I really never thought about it until I retired, but I guess I can claim to be a rocket scientist. My degree is in Physics and I worked from 1959 through 1994 (35 years) on guidance and control systems for rockets — with a couple of spacecraft thrown in. I worked on the proposal team for the Cassini project but we lost the competition for the actual contract.
My last assignment was working on the exoatmospheric kill vehicle, a little basket ball that sits in space and when a rocket comes up from earth that it doesn’t like, it throws itself at it with tremendous speed and kinetic energy. The kill mechanism is not an explosive, but a piece of depleted uranium (denser than lead) the size and shape of a pencil (actually, there are several pencils). By firing that pencil from a rail gun on earth to simulate the speed it would have in space, it penetrated the best 12 inch thick armor plating made. Twelve plates lined up in a row with about 12 inch separation between plates. As they say, speed kills.
What made me realize I was a rocket scientist was that the system engineer I reported to was a very good looking and brilliant 28 year old woman engineer with multiple degrees. She had found a large color poster of an equally good looking woman sitting at a bar dressed to the nines with a martini in her hand with the caption under it saying “As a matter of fact, I am a rocket scientist.” This hung over her desk.
Earlier in my career I designed circuits for the first unmanned Command Module that circled the moon to prove feasibility before they put men in it. The manned Command Module circled the moon and launched and recovered the lunar lander that put the first man on the moon.
I never did see a launch although I’ve watched the big rocket engines fired on test stands at Rocketdyne. Your whole body vibrates and the sound is horrific. For Randy and Kit, this has to be a great experience. The group I worked with is holding a reunion at the Cape in the next year or two and hopes to see a launch during the reunion.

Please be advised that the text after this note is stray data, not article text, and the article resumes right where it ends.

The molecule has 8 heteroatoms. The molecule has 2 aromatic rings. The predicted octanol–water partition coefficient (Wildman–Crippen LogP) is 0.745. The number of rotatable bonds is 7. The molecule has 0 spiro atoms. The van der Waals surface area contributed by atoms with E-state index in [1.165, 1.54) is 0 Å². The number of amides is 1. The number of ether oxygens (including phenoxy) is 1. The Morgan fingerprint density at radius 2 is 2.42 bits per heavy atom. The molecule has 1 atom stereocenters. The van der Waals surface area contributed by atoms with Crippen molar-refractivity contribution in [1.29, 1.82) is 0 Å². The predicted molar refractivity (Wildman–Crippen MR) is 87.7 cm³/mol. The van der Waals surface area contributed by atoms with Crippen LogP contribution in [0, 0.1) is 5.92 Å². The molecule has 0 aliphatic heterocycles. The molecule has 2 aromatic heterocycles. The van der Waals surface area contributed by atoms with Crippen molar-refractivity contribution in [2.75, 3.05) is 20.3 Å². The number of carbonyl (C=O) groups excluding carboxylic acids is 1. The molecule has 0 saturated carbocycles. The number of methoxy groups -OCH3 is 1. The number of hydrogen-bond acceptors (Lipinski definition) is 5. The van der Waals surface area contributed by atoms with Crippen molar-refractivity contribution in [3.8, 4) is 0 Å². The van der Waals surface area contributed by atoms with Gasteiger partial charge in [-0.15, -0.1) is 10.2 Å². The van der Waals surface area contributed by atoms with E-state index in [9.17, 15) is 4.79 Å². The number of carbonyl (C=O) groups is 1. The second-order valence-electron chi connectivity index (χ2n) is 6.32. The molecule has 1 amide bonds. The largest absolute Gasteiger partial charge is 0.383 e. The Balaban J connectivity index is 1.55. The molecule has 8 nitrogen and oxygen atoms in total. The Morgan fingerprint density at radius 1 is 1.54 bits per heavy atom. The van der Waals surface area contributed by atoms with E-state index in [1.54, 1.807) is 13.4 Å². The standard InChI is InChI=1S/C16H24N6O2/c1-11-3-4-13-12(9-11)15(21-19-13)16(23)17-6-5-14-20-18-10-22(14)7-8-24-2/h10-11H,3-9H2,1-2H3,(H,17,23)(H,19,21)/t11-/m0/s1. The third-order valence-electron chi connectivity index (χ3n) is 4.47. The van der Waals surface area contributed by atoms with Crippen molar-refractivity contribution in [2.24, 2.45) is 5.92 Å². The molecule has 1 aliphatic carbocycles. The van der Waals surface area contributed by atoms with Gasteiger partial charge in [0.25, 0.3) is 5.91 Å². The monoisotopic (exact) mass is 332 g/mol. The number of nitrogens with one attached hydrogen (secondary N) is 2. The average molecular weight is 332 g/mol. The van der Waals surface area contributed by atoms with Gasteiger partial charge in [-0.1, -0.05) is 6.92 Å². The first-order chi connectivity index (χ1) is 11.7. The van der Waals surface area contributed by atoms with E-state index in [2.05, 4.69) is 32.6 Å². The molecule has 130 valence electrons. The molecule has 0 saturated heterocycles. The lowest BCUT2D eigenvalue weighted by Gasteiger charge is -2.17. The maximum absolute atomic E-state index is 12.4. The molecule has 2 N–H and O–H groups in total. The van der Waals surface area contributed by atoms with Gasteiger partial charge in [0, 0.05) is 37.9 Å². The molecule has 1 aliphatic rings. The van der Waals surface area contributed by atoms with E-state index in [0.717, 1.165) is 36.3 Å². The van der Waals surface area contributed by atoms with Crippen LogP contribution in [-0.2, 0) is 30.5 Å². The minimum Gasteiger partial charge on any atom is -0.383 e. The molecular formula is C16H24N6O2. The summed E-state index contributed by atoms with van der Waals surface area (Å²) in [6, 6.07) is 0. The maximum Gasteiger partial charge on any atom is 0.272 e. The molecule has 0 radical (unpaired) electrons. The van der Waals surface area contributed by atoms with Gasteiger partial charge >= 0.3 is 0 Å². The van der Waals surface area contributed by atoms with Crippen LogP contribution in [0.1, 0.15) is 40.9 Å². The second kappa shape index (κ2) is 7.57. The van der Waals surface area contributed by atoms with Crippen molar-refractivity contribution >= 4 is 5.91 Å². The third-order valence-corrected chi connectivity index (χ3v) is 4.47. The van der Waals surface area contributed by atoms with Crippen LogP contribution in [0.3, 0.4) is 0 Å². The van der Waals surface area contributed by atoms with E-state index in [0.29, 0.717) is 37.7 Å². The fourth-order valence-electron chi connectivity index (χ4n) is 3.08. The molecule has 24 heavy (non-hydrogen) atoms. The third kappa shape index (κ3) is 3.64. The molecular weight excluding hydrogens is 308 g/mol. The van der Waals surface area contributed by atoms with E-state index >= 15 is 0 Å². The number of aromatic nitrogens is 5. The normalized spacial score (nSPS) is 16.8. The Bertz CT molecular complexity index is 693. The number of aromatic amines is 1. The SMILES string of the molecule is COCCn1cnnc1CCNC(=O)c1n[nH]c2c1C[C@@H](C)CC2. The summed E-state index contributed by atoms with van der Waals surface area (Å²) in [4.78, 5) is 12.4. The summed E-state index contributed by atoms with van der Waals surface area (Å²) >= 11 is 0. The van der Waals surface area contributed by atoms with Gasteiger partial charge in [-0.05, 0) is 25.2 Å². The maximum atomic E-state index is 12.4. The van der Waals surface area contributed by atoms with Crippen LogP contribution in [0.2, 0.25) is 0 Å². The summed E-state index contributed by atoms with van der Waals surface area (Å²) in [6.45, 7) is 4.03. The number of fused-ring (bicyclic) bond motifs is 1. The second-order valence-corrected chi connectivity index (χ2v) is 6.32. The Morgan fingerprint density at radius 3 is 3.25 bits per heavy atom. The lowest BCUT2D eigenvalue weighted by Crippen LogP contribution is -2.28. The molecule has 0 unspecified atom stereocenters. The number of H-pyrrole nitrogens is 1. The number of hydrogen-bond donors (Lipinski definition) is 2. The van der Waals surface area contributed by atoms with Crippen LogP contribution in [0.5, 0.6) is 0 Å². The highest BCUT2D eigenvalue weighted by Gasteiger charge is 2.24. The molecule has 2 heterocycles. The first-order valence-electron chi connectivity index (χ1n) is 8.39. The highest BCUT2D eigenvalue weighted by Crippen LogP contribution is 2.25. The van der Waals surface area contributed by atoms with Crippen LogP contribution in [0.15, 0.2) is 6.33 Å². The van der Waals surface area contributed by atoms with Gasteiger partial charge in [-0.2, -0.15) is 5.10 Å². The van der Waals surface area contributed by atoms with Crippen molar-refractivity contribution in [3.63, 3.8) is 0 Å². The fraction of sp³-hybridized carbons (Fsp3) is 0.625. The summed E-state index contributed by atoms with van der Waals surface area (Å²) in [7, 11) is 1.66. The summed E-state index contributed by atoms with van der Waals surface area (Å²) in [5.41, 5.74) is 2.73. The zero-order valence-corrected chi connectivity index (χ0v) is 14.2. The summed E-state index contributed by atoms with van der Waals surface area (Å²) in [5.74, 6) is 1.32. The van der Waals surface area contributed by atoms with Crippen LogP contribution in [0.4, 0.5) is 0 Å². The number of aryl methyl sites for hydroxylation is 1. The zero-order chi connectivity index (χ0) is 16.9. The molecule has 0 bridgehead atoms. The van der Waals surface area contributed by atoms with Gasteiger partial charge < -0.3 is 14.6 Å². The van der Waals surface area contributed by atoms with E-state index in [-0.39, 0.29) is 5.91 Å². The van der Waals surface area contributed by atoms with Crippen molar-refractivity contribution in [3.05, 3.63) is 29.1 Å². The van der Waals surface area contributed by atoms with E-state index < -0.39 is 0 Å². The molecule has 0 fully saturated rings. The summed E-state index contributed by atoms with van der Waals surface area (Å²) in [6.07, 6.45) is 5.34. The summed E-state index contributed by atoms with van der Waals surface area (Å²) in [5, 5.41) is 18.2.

Source: Friends of mine, Randy and Kit Cassingham, attended the January 19, 2006 NASA’s Pluto Mission Launch from Cape Canaveral, Florida. Most of this was written as part of a dialogue between several friends on the topic.
October 30, 2012 Update
This month in Los Angeles the news has been filled with the transfer of the Space Shuttle Endeavor to the California Science Center and today is the grand ceremony opening for the public. I had very little to do with the space shuttle, just two minor experiences.
First was doing a design review of the electronics that controlled the Space Shuttle fuel cells. When our sister Space Division wanted an independent review they often came to us for circuit reviews. I was tapped to review the fuel cells electronics. The review consisted of talking to the responsible design engineer in the Space Division, pouring over schematics provided, and doing some computer simulations. We probably had some of the most sophisticated computer circuit analysis programs in existence at the time and I was an expert in using them for analyzing power electronic circuits.. Everything passed with no problems.
Second was living with the full size Space Shuttle mockup built in 1972. The design team for the exothermic kill vehicle described above worked in the same hanger as where the mockup was housed. It had stairs that you could climb to examine it up close and I had a lot of alone time to look at it from all angles. It was used as a “fit check tool” for the building of the shuttles. When the Tierra Luna Marketplace was built on the land the hanger was on, the developers gave the mockup to the city of Downey where it is in storage waiting for a building to be funded and built to house it.
As long as I’m talking about my career, when I got a chance to visit Washington, DC and the Smithsonian National Air and Space Museum in 1978 about 18 years after I started to design circuits, I spotted eight vehicles and displays that had circuits that I had designed or maintained in them. This blew my mind and still does, although if I visited now I might see even more.
Also, if you search my name, Jerrold Foutz, in Wikipedia you get two hits, one on the Design of the D-37B computer power supplies, and one as note in the article on Switched-mode power supply.
Being a rocket scientist has been a very interesting and satisfying career.
Another morning talk over coffee and biscotti.